In order to get a child support estimation, the custodial parent will need financial documentation. This should include both parents' monthly income, any tax benefits either parent receives and the amount of debt the former couple is responsible for paying. There are other factors that could have an impact on the monthly child support payments, such as how much time the child spends with each parent.

How to handle child support payment issues

If a divorced Texas parent who has been ordered to pay child support suffers a job loss or some other change in income, it may be necessary to ask for a modification. It is important to point out that any past due support generally cannot be reduced by a judge or discharged through bankruptcy. Therefore, it is important for a parent to ask for a modification as soon as a change in circumstances occurs.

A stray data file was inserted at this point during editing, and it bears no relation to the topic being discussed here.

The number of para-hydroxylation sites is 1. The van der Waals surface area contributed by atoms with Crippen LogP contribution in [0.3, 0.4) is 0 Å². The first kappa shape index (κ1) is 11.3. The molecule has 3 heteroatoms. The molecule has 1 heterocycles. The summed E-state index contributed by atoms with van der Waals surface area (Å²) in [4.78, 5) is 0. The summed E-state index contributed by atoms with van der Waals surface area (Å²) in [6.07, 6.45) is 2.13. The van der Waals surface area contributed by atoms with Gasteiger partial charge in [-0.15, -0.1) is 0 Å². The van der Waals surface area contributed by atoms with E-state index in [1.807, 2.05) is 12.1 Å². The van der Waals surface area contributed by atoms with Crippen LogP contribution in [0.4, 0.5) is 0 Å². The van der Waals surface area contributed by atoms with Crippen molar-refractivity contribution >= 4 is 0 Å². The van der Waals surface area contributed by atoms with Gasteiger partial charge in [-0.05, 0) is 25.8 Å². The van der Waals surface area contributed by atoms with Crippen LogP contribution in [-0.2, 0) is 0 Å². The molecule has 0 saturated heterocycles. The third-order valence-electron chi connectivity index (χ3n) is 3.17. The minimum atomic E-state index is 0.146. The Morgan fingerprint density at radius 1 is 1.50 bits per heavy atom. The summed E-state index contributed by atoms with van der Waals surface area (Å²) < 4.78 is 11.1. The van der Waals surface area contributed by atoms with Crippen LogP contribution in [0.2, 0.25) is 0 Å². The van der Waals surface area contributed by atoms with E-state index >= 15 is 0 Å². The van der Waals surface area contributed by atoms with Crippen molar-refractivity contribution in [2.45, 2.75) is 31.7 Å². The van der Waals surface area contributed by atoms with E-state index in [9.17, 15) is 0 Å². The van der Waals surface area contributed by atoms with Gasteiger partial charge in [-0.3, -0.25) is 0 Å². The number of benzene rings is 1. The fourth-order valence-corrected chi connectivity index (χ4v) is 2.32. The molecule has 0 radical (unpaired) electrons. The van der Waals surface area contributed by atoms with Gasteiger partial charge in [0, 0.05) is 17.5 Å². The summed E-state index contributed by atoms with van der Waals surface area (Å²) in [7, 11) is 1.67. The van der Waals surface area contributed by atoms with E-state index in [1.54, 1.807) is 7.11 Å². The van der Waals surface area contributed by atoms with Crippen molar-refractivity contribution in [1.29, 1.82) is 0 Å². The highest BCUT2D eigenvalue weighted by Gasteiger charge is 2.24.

Typically, a change in circumstances must be considered to be significant. Otherwise, a modification request may be denied, and a parent will still be responsible for paying support as currently ordered. Parents are urged to document any change in circumstance using recent pay records, medical records or other information that bolsters their claim.

How to divide a 401(k)

Texas couples who are getting a divorce may wonder whether they need to divide one person's 401(k) and how to go about doing that. It is not possible to transfer a 401(k) to another person, but the assets in a 401(k) can be transferred in certain circumstances. It is important that this is done correctly so that neither person has to pay taxes.